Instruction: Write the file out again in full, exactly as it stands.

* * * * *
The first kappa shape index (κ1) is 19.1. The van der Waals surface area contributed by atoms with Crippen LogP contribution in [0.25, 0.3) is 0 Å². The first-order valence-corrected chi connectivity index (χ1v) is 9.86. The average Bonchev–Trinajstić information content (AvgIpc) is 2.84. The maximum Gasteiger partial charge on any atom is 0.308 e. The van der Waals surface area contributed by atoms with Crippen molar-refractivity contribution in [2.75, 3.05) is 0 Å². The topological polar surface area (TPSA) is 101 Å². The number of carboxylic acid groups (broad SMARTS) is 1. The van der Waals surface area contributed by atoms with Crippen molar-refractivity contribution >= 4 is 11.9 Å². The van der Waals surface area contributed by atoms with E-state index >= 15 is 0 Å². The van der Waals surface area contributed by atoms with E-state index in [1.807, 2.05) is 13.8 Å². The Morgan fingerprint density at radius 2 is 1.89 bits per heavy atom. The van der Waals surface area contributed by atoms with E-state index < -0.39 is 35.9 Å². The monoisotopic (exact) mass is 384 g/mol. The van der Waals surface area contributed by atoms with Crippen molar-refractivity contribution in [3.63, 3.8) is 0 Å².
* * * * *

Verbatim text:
The first kappa shape index (κ1) is 19.1. The van der Waals surface area contributed by atoms with Crippen LogP contribution in [0.25, 0.3) is 0 Å². The first-order valence-corrected chi connectivity index (χ1v) is 9.86. The average Bonchev–Trinajstić information content (AvgIpc) is 2.84. The maximum Gasteiger partial charge on any atom is 0.308 e. The van der Waals surface area contributed by atoms with Crippen molar-refractivity contribution in [2.75, 3.05) is 0 Å². The topological polar surface area (TPSA) is 101 Å². The number of carboxylic acid groups (broad SMARTS) is 1. The van der Waals surface area contributed by atoms with Crippen molar-refractivity contribution >= 4 is 11.9 Å². The van der Waals surface area contributed by atoms with E-state index >= 15 is 0 Å². The van der Waals surface area contributed by atoms with E-state index in [1.807, 2.05) is 13.8 Å². The Morgan fingerprint density at radius 2 is 1.89 bits per heavy atom. The van der Waals surface area contributed by atoms with E-state index < -0.39 is 35.9 Å². The monoisotopic (exact) mass is 384 g/mol. The van der Waals surface area contributed by atoms with Crippen molar-refractivity contribution in [3.63, 3.8) is 0 Å².